On June 28, the U.S. District Court in the Northern District of Texas ruled in favor of National Union.

At issue was whether an exclusion for damage of property in the “care, custody or control” of the insured excluded coverage of the claim. The insured argued the container was only within its “physical control,” and not its “care, custody or control.”

The insurer “need only show that the property was ‘under the immediate supervision of the insured and [was] a necessary element of the work involved,’ ” the court ruled. “ABS may have designed the tests, but TTC actually performed them.”

Scorecard: National Union was not required to pay Texas Trailer’s litigation costs.

Takeaway: TTC’s argument that it acted under ABS’ guidelines was not sufficient to prevent the court from ruling that TTC had “care, custody or control” of the container.
The Meaning of ‘Collapse’

In 2014, renovations at the Masters Apartments revealed “substantial structural impairment” due to decayed rim joists.

CHL LLC, owner of the Seattle apartment complex, submitted a claim to American Economy Insurance Co., which had issued commercial property insurance from 1999 to 2005. An engineer hired by the insurer said the structural damage occurred between 1999 and 2002, and that a building inspector would classify it as a “dangerous” building.

American Economy denied CHL’s claim, saying the damage did not trigger coverage, as “collapse,” as defined by the policy from 2002 to 2005, required the building to fall down or be in imminent danger of falling down for a claim to be paid. (Prior to 2002, the term “collapse” was undefined.)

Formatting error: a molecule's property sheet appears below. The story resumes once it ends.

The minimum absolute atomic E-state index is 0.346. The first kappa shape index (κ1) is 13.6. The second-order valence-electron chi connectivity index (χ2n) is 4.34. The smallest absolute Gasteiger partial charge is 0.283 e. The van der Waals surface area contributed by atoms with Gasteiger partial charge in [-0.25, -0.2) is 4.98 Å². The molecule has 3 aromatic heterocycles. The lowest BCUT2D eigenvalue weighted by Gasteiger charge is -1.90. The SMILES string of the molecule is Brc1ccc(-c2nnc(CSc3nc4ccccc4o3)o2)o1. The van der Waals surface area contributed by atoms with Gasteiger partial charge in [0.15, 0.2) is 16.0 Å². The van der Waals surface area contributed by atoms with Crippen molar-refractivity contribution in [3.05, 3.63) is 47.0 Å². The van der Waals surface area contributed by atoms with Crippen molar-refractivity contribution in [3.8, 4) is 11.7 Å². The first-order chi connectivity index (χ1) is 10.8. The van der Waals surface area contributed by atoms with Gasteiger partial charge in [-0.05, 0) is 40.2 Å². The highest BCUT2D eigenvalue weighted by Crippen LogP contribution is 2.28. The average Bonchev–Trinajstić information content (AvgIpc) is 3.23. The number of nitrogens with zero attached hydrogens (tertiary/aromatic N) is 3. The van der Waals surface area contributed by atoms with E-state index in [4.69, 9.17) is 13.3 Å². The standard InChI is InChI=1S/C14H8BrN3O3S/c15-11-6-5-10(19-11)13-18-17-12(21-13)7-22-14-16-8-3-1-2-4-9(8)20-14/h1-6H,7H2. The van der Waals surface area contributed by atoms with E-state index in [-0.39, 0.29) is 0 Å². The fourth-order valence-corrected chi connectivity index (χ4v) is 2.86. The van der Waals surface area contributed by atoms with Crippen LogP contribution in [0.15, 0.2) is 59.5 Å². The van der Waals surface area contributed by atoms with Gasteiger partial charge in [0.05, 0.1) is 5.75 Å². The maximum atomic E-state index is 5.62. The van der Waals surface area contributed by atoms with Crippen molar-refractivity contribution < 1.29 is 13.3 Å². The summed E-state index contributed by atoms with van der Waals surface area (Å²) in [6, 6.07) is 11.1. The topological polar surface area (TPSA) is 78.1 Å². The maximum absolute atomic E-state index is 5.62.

The insurance company filed a lawsuit in the U.S. District Court for the Western District of Washington at Seattle seeking a judgment that it did not need to indemnify the claim.

On July 7, the court ruled in favor of the insurance company and dismissed the case.


Given that Masters Apartments remained upright for 12 years after the apparent decay occurred, the court ruled, the building did not reach a state of collapse between 1999 and 2002, when American Economy provided coverage.

Scorecard: The insurance company did not need to pay for renovations to the apartment complex.

Takeaway: Depending on the state, interpretation of “collapse” can range from a building that has a non-imminent substantial impairment of structural integrity to a building that has actually fallen down.

Anne Freedman is managing editor of Risk & Insurance. She can be reached at [email protected]
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Nonprofit Risk

The Sport of Stealing

Amateur sports leagues are prime victims when it comes to embezzlement, but there are coverages and risk management strategies that can help limit loss.
By: | September 30, 2016 • 4 min read
KidS soccer team

From coast to coast and from small towns to major metroplexes, fraud and embezzlement are striking American youth sports leagues.


Since 2011, the Center for Fraud Prevention (CFP), estimates there have been hundreds of arrests and convictions in 43 states involving 15 sports.